Problem gambling is an urge to gamble despite harmful negative consequences or a desire to stop. Problem gambling often is defined by whether harm is experienced by the gambler or others, rather than by the gambler’s behavior.
Forms of Gambling
- Lotteries (traditional), bingo
- Destination resort casinos
- Urban or suburban casinos
- Convenient Gambling: gaming devices in bars, slot machines
- Ultra-Convenient Gambling: interactive television, mobile phone, or internet gambling
The Illinois Institute for Addiction Recovery Recent evidence indicates that gambling is an addiction similar to chemical addiction. According to a study conducted by Alec Roy, M.D. formerly at the National Institute on Alcohol Abuse and Alcoholism, norepinephrine is secreted under stress, arousal, or thrill, so problem gamblers gamble to get the feelings associated with norepinephrine.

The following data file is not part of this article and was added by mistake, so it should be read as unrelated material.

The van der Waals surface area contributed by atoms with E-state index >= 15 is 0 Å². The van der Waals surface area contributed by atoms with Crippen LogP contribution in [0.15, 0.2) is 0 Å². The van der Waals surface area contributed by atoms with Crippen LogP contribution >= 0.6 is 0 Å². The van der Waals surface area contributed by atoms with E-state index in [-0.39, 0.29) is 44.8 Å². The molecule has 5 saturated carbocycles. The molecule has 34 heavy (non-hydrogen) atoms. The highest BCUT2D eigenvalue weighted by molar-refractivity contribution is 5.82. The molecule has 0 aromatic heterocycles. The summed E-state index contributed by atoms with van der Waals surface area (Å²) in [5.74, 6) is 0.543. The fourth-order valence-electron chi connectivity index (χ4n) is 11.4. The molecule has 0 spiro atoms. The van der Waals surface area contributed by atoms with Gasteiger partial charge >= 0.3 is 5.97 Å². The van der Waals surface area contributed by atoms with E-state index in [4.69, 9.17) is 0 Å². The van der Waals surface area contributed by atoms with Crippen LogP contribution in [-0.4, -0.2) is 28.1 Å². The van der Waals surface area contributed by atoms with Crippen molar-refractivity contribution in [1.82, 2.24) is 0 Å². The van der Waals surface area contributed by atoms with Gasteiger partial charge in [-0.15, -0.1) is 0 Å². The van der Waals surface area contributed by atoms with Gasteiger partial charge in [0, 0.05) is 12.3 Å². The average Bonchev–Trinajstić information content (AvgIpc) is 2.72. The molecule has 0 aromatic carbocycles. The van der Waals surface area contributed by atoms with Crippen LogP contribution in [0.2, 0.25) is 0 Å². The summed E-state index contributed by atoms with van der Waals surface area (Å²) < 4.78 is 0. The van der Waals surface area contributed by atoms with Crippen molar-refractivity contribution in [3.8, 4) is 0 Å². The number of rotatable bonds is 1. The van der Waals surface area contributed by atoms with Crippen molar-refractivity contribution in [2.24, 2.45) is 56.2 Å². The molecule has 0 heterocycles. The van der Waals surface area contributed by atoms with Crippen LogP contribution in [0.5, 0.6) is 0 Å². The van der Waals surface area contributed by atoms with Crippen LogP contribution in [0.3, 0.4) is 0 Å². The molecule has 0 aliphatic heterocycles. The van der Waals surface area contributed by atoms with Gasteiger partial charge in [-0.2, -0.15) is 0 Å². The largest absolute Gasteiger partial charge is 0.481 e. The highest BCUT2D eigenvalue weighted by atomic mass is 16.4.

Further to this, according to a report from the Harvard Medical School Division on Addictions there was an experiment constructed where test subjects were presented with siuations where they could win, lose or break even in a casino-like environment. Subjects’ reactions were measured using a fMRI, a neuro-imaging device very similar to a MRI. And according to Hans Breiter, MD, co-director of the motivation and Emotion
Neuroscience Centre at the Massachusetts General Hospital, “Monetary reward in a gambling-like experiment produces brain activation very similar to that observed in a cocaine addict receiving an infusion of cocaine.”